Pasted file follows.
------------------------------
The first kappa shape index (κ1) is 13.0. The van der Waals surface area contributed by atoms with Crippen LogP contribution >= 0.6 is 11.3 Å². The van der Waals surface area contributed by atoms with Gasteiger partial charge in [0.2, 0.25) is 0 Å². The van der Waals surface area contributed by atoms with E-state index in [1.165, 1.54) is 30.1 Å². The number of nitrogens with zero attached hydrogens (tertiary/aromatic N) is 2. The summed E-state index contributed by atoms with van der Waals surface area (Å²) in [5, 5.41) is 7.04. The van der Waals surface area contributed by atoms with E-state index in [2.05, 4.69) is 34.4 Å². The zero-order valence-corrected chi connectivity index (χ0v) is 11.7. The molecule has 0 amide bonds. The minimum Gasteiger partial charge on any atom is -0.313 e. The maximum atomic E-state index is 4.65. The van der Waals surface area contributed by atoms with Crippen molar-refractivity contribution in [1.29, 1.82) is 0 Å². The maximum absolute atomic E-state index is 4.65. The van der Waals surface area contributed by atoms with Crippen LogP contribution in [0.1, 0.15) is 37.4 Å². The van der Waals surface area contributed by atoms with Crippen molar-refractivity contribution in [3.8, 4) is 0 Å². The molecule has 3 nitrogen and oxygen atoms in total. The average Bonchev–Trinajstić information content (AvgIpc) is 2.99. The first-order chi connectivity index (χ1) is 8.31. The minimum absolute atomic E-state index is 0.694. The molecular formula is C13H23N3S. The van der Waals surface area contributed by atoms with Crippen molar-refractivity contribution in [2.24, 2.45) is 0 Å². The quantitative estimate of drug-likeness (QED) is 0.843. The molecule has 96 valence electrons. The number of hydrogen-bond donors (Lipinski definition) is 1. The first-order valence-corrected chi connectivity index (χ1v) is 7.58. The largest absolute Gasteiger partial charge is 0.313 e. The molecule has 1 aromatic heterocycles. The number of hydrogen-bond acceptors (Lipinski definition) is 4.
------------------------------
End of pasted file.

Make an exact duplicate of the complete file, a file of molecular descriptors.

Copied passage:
The first kappa shape index (κ1) is 13.0. The van der Waals surface area contributed by atoms with Crippen LogP contribution >= 0.6 is 11.3 Å². The van der Waals surface area contributed by atoms with Gasteiger partial charge in [0.2, 0.25) is 0 Å². The van der Waals surface area contributed by atoms with E-state index in [1.165, 1.54) is 30.1 Å². The number of nitrogens with zero attached hydrogens (tertiary/aromatic N) is 2. The summed E-state index contributed by atoms with van der Waals surface area (Å²) in [5, 5.41) is 7.04. The van der Waals surface area contributed by atoms with E-state index in [2.05, 4.69) is 34.4 Å². The zero-order valence-corrected chi connectivity index (χ0v) is 11.7. The molecule has 0 amide bonds. The minimum Gasteiger partial charge on any atom is -0.313 e. The maximum atomic E-state index is 4.65. The van der Waals surface area contributed by atoms with Crippen molar-refractivity contribution in [1.29, 1.82) is 0 Å². The maximum absolute atomic E-state index is 4.65. The van der Waals surface area contributed by atoms with Crippen LogP contribution in [0.1, 0.15) is 37.4 Å². The van der Waals surface area contributed by atoms with Crippen molar-refractivity contribution in [3.8, 4) is 0 Å². The molecule has 3 nitrogen and oxygen atoms in total. The average Bonchev–Trinajstić information content (AvgIpc) is 2.99. The first-order chi connectivity index (χ1) is 8.31. The minimum absolute atomic E-state index is 0.694. The molecular formula is C13H23N3S. The van der Waals surface area contributed by atoms with Crippen molar-refractivity contribution in [2.24, 2.45) is 0 Å². The quantitative estimate of drug-likeness (QED) is 0.843. The molecule has 96 valence electrons. The number of hydrogen-bond donors (Lipinski definition) is 1. The first-order valence-corrected chi connectivity index (χ1v) is 7.58. The largest absolute Gasteiger partial charge is 0.313 e. The molecule has 1 aromatic heterocycles. The number of hydrogen-bond acceptors (Lipinski definition) is 4.